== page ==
The Surprising Legal Battle That Sparked Black Ink’s Expansion — Exclusive

“Black Ink Crew New York” is back for its ninth season, and fans can expect some serious drama from the hit VH1 show. As well as dealing with the pandemic, Black Ink’s Ceaser Emanuel has been fighting a legal battle that will change the face of his company forever. 

Having closed the original Black Ink tattoo studio, 113th in Harlem, Emanuel has been looking for the positives in saying goodbye to such an important part of his history. “Like I’m not going to lie, 113th was, I didn’t realize it, but 113th was like my ball and chain,” he told Nicki Swift. “It always kept me in one position, in one spot and I think releasing it and letting it go, it freed me up.” As a result, Emanuel is moving on and taking Black Ink to even more places across the United States. “I just opened up in Houston. I’m about to open up Milwaukee. I’m working on Dallas,” Emanuel revealed.

The move wasn’t without obstacles, though. The “Black Ink Crew New York” stalwart caught up with Nicki Swift and explained the surprising legal battle that sparked Black Ink’s expansion.

Ceaser Emanuel was forced to make a difficult decision

Earlier this year, Ceaser Emanuel revealed that his original tattoo studio, 113th in Harlem, had been forced to close. It was the end of an era for the “Black Ink Crew New York” star, but Emanuel felt as though there was no choice but to close up shop. “Because in New York, there’s no renting law, the landlords could basically put whatever rent they feel is justified. Not what is around the community, what’s it like. None of that,” he explained to Nicki Swift. “And for me to go from $5,000 a month to $25,000 a month for rent, it was just, especially for that area, it just was ridiculous.”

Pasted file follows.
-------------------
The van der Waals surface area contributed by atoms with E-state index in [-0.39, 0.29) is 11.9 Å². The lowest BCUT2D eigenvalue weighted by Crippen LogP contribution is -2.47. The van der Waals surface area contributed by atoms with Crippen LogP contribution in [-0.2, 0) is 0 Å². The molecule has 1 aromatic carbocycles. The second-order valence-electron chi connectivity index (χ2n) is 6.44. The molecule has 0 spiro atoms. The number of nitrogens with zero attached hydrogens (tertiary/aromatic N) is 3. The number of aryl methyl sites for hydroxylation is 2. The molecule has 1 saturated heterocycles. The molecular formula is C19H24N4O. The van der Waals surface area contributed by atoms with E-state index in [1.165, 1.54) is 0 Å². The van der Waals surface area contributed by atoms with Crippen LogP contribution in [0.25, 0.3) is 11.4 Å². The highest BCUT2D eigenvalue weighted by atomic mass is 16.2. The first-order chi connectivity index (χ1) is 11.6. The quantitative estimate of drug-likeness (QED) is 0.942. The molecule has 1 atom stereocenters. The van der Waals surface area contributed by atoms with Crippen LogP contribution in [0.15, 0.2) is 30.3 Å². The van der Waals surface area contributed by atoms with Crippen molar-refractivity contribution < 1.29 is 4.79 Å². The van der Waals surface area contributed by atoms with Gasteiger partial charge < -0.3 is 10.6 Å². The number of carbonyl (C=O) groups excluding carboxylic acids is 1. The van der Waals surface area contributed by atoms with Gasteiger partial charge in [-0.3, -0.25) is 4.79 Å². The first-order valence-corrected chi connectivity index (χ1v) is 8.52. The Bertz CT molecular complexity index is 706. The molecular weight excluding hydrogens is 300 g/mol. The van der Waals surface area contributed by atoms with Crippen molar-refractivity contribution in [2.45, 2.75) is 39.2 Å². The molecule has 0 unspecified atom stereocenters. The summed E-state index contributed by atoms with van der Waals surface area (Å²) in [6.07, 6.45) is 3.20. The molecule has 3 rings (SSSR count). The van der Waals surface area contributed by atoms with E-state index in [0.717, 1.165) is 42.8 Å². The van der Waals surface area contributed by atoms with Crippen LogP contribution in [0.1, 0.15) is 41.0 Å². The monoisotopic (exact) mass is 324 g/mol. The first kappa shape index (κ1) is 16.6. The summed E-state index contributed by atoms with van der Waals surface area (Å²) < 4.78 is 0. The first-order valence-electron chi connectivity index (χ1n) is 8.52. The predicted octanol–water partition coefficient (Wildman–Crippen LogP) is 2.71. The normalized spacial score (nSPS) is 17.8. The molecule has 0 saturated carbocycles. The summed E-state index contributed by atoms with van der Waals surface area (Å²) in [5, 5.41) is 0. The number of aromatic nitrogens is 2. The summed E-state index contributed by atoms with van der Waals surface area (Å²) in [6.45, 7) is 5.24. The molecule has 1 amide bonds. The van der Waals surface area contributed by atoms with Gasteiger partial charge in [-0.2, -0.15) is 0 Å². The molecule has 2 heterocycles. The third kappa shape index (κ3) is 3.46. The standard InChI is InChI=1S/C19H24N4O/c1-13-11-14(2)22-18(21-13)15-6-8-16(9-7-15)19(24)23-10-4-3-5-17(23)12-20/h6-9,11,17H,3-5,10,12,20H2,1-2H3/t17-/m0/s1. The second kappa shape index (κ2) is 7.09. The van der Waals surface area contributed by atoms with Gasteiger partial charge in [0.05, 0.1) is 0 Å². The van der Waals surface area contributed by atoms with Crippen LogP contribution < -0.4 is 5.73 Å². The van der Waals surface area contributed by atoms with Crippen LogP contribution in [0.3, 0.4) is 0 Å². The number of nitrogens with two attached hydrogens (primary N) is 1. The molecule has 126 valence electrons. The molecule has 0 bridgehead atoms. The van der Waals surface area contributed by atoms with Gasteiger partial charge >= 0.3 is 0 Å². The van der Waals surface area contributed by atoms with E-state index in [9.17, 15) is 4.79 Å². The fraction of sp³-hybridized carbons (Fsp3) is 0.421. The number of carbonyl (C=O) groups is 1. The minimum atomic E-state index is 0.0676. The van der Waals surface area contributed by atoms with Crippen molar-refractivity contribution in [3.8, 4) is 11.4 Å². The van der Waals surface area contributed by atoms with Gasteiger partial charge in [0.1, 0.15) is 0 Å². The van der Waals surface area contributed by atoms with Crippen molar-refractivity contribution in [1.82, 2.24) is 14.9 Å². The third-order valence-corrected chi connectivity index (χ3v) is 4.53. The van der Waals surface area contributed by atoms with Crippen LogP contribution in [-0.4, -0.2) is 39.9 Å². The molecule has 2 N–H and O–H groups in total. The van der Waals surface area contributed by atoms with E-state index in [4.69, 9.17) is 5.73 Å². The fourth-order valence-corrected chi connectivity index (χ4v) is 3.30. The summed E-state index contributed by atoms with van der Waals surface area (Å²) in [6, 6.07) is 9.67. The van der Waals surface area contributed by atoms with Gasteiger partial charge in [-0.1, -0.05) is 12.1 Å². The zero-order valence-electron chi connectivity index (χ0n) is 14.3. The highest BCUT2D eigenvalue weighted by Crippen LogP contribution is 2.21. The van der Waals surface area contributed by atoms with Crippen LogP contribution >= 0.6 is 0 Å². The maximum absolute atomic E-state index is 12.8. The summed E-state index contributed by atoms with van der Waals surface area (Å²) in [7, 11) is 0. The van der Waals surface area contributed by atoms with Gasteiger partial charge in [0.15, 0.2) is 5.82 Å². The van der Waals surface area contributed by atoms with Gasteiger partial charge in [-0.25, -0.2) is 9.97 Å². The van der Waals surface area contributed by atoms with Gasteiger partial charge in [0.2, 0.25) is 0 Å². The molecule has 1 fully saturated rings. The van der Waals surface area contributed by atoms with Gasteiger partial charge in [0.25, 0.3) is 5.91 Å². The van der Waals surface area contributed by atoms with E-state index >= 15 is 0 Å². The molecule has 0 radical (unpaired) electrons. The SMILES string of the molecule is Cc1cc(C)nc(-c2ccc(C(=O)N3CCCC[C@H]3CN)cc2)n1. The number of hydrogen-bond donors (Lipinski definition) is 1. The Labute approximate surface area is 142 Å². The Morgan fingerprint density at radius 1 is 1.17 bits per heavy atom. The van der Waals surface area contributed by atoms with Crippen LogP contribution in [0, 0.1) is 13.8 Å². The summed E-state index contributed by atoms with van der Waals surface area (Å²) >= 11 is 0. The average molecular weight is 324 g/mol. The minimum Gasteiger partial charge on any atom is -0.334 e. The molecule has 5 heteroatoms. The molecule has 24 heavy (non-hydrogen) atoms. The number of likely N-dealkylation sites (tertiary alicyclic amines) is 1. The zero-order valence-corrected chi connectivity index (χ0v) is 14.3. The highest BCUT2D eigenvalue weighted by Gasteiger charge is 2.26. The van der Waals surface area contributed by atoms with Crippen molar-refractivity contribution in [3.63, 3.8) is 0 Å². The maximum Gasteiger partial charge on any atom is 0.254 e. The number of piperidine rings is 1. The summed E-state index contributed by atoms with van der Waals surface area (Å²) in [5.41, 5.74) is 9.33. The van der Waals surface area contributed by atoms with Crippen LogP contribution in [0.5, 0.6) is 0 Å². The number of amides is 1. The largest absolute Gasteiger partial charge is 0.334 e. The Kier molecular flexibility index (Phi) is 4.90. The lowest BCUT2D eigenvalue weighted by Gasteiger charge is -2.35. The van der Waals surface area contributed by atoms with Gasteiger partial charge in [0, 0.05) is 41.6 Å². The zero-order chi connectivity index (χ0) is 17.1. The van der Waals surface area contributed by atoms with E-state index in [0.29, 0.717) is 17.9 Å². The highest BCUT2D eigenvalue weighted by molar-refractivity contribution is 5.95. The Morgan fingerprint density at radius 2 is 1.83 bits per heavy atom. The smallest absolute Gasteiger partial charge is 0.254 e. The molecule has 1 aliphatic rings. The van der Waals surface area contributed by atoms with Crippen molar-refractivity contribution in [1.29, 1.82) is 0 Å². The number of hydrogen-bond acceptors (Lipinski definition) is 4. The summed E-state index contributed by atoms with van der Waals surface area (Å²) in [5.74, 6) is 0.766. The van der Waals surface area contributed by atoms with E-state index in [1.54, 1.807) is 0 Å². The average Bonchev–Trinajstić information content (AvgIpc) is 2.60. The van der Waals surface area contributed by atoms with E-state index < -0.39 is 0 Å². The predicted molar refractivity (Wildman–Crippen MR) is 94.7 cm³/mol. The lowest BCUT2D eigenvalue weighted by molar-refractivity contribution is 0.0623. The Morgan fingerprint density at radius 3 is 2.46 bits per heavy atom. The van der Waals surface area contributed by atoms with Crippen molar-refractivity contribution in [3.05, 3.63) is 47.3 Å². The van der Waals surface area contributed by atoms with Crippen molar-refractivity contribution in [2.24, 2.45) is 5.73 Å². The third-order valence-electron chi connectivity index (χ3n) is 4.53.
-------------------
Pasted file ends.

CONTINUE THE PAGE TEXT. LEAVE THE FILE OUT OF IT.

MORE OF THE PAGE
Emanuel took the difficult decision to close the original Black Ink but has since found himself engaged in a legal battle. “I just had a slumlord that was basically just trying to get over. And to this day, he’s still trying to get over. I gave up the property. He’s trying to sue me, bring me back to court saying I didn’t surrender it,” Emanuel said. “I was just dealing with a slumlord. I’m just happy that I’m out of that situation.”

Emanuel has been firmly focused on the future following the closure of 113th — and with the launch of “Black Ink Crew New York” Season 9, he doesn’t have any time to slow down. 

You can catch all of the drama on “Black Ink Crew: New York Season 9” on Monday nights on VH1.

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